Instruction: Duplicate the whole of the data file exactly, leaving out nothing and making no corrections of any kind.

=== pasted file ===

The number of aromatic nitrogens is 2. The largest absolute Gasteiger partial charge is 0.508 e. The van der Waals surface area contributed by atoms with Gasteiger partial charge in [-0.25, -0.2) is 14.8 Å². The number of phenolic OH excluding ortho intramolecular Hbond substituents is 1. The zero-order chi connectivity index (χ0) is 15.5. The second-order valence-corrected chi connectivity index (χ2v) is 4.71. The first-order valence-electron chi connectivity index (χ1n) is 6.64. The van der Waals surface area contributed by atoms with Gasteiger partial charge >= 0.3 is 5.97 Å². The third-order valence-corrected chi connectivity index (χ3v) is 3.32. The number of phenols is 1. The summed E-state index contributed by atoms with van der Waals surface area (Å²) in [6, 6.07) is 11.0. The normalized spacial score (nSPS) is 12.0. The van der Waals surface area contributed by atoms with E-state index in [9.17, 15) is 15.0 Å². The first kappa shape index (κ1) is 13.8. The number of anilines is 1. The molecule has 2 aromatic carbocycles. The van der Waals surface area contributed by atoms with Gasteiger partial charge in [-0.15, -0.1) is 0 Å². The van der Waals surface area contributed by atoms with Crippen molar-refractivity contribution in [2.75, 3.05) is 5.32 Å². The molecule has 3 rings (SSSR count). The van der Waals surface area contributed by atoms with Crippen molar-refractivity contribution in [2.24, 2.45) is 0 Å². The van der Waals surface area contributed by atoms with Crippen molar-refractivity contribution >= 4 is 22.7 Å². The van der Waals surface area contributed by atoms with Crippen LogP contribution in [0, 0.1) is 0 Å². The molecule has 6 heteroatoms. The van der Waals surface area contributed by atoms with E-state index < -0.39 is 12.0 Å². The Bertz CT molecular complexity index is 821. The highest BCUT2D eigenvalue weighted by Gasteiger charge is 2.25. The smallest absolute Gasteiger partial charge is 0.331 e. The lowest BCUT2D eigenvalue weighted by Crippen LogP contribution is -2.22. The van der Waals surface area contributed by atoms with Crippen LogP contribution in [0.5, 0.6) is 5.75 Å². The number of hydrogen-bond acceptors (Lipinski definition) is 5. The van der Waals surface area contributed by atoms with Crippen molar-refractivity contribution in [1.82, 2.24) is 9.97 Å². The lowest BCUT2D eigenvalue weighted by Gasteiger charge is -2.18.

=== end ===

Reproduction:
The number of aromatic nitrogens is 2. The largest absolute Gasteiger partial charge is 0.508 e. The van der Waals surface area contributed by atoms with Gasteiger partial charge in [-0.25, -0.2) is 14.8 Å². The number of phenolic OH excluding ortho intramolecular Hbond substituents is 1. The zero-order chi connectivity index (χ0) is 15.5. The second-order valence-corrected chi connectivity index (χ2v) is 4.71. The first-order valence-electron chi connectivity index (χ1n) is 6.64. The van der Waals surface area contributed by atoms with Gasteiger partial charge >= 0.3 is 5.97 Å². The third-order valence-corrected chi connectivity index (χ3v) is 3.32. The number of phenols is 1. The summed E-state index contributed by atoms with van der Waals surface area (Å²) in [6, 6.07) is 11.0. The normalized spacial score (nSPS) is 12.0. The van der Waals surface area contributed by atoms with E-state index in [9.17, 15) is 15.0 Å². The first kappa shape index (κ1) is 13.8. The number of anilines is 1. The molecule has 2 aromatic carbocycles. The van der Waals surface area contributed by atoms with Gasteiger partial charge in [-0.15, -0.1) is 0 Å². The van der Waals surface area contributed by atoms with Crippen molar-refractivity contribution in [2.75, 3.05) is 5.32 Å². The molecule has 3 rings (SSSR count). The van der Waals surface area contributed by atoms with Crippen molar-refractivity contribution in [2.24, 2.45) is 0 Å². The van der Waals surface area contributed by atoms with Crippen molar-refractivity contribution >= 4 is 22.7 Å². The van der Waals surface area contributed by atoms with Crippen LogP contribution in [0, 0.1) is 0 Å². The molecule has 6 heteroatoms. The van der Waals surface area contributed by atoms with E-state index < -0.39 is 12.0 Å². The Bertz CT molecular complexity index is 821. The highest BCUT2D eigenvalue weighted by Gasteiger charge is 2.25. The smallest absolute Gasteiger partial charge is 0.331 e. The lowest BCUT2D eigenvalue weighted by Crippen LogP contribution is -2.22. The van der Waals surface area contributed by atoms with Crippen LogP contribution in [0.5, 0.6) is 5.75 Å². The number of hydrogen-bond acceptors (Lipinski definition) is 5. The van der Waals surface area contributed by atoms with Crippen molar-refractivity contribution in [1.82, 2.24) is 9.97 Å². The lowest BCUT2D eigenvalue weighted by Gasteiger charge is -2.18.